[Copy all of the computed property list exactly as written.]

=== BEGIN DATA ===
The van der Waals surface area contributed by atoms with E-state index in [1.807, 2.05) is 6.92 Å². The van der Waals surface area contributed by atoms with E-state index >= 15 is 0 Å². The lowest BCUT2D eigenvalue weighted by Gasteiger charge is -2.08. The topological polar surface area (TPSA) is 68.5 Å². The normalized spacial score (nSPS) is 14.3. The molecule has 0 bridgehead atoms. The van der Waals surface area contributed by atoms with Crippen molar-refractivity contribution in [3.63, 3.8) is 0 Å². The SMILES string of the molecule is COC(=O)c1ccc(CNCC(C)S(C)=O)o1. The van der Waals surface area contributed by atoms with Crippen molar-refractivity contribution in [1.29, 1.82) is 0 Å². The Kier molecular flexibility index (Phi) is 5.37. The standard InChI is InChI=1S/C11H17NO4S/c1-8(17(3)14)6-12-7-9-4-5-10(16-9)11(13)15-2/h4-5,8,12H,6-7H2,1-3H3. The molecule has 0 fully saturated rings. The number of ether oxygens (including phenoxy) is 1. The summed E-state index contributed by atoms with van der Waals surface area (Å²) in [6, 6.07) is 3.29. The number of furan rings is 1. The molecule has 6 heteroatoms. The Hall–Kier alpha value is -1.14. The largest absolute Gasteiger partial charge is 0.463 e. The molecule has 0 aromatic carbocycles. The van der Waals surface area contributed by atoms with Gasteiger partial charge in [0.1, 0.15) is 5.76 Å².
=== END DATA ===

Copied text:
The van der Waals surface area contributed by atoms with E-state index in [1.807, 2.05) is 6.92 Å². The van der Waals surface area contributed by atoms with E-state index >= 15 is 0 Å². The lowest BCUT2D eigenvalue weighted by Gasteiger charge is -2.08. The topological polar surface area (TPSA) is 68.5 Å². The normalized spacial score (nSPS) is 14.3. The molecule has 0 bridgehead atoms. The van der Waals surface area contributed by atoms with Crippen molar-refractivity contribution in [3.63, 3.8) is 0 Å². The SMILES string of the molecule is COC(=O)c1ccc(CNCC(C)S(C)=O)o1. The van der Waals surface area contributed by atoms with Crippen molar-refractivity contribution in [1.29, 1.82) is 0 Å². The Kier molecular flexibility index (Phi) is 5.37. The standard InChI is InChI=1S/C11H17NO4S/c1-8(17(3)14)6-12-7-9-4-5-10(16-9)11(13)15-2/h4-5,8,12H,6-7H2,1-3H3. The molecule has 0 fully saturated rings. The number of ether oxygens (including phenoxy) is 1. The summed E-state index contributed by atoms with van der Waals surface area (Å²) in [6, 6.07) is 3.29. The number of furan rings is 1. The molecule has 6 heteroatoms. The Hall–Kier alpha value is -1.14. The largest absolute Gasteiger partial charge is 0.463 e. The molecule has 0 aromatic carbocycles. The van der Waals surface area contributed by atoms with Gasteiger partial charge in [0.1, 0.15) is 5.76 Å².